“The lack of awareness to major impacts that are very real to the people living where resource activity is occurring is extremely frustrating”, said Mr Stiller. “The debate is conducted as if it is a Terra Nullius ‘out there’ while, especially in the coal seam gas industry, it is sprawling invasively across the landscape, where farming families are endeavouring to produce food and fibre to help feed and clothe the people of this Nation”.

Property Rights Australia recently produced this incomplete list of what landowners have been subjected to:

Non-disclosure of information; isolate, divide & conquer; contrived bluffs; strategized and pressured negotiations; limited and miserly compensation; landowners time uncompensated both before and after a CCA is signed; blatant wasting of landowner's time; stress; complete disregard and disinterest in how agricultural management systems can work in with a gas field; the co-existence myth; gates open; weeds; loss of underground water; no solution for a mountain of salt and other contaminants brought to the surface; loss of amenity of living including privacy; roads destroyed; dust; noise; sense of community lost; liability from contamination unresolved; uncompensated diminution of property value; unsaleable properties; non-compliance to signed agreements.

Governments must govern for all. The Newman government systematically made significant legislative changes to numerous Acts that have severely reduced the rights of landowners for the benefit of miners.

PRA calls on Premier Campbell Newman (LNP), Annastacia Palaszczuk (ALP), John Bjelke-Petersen (PUP), Rob Katter (KAP), Penny Allman-Payne, convenor (Qld Greens) and all Independent candidates in the Queensland election to commit to the “No Disadvantage” principle.


Wednesday, 14 January 2015

The Newman Government’s Mining Reforms - Part 3 Common Provisions, Objections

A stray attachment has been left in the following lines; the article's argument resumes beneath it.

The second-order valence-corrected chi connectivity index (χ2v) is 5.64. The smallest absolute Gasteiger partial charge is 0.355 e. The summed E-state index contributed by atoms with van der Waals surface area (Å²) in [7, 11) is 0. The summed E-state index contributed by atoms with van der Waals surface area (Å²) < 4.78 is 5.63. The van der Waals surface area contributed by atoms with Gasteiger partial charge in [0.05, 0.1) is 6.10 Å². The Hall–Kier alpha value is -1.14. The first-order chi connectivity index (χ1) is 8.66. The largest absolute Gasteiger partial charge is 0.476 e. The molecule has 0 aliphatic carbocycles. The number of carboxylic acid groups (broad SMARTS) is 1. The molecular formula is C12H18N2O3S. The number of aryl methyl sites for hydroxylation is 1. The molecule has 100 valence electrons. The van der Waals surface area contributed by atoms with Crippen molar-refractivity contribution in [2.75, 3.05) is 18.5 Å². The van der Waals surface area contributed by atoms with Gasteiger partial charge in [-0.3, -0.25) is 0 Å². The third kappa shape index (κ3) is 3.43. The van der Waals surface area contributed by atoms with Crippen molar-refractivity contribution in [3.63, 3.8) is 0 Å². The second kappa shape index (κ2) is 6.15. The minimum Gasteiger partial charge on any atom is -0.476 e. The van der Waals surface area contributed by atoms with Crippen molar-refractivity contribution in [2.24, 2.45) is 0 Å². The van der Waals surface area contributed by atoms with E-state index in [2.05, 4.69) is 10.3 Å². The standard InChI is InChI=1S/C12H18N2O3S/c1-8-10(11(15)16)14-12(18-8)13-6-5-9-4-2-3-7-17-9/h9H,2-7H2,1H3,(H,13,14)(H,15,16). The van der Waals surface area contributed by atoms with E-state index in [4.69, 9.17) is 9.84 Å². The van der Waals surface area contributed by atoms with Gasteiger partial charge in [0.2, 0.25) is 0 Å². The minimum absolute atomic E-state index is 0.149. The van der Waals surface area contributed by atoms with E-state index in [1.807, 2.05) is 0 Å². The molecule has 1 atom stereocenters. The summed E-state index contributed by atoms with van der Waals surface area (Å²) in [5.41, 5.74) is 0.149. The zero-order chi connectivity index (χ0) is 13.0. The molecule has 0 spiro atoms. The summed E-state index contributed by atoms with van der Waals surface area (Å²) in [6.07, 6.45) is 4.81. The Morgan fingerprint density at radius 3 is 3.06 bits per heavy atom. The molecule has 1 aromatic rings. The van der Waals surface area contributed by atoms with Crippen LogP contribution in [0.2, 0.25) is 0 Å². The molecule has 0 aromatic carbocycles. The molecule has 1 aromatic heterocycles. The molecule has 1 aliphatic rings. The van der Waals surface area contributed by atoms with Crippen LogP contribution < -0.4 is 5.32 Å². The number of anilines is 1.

by George Houen

Photo sourced [here]
Objections - environmental approval  

The Environmental Protection, State Development and Mineral Resources Acts all apply.    

  • For environmental approval of small (standard) mining applications, nobody will be notified and nobody may object.
  • Where the Coordinator General conducts an EIS for large (site specific) mining, he or she can (and I believe will) block all environmental objections.
  • Only on the small number of mid to large projects where Environment and Heritage (DEH) - rather than the Coordinator General - conducts the EIS or the alternative environmental approval process, will there be assured public notice and a right to object.

For standard mining applications, there will be no advertising of the application and no direct notice to affected landholders of the application for, or grant of, a standard environmental authority. And nobody – not even the affected landowner - will have a right to make submissions or to object. Nobody can challenge decisions by the chief executive of DEH to issue environmental authority for standard mining projects. Nobody can submit that extra conditions are needed. Even if the applicant has a bad past record or is otherwise unworthy of being granted environmental authority, nobody can raise those concerns. On its record, DEH will invariably decide in favour of the miner.

For environmental approval of large (site specific) projects: 

  1. If an EIS has already been completed through either the Coordinator General or alternatively DEH, any submissions previously made on the EIS (except any part relating to a Coordinator General’s condition) may, if the submitter requests, become objections initially to DEH and ultimately to the Land Court.
  2. But if the Coordinator General, in stating conditions for the proposed environmental authority, has also stated he or she is satisfied the conditions adequately address environmental effects of the mining activity, no submissions can go forward as objections.
  3. For a non-EIS project, the application to DEH for environmental authority and the application documents will be publicly advertised and any person may make submissions. Then once DEH makes its decision, submitters may elect to have their submissions treated as objections to be heard by the Land Court.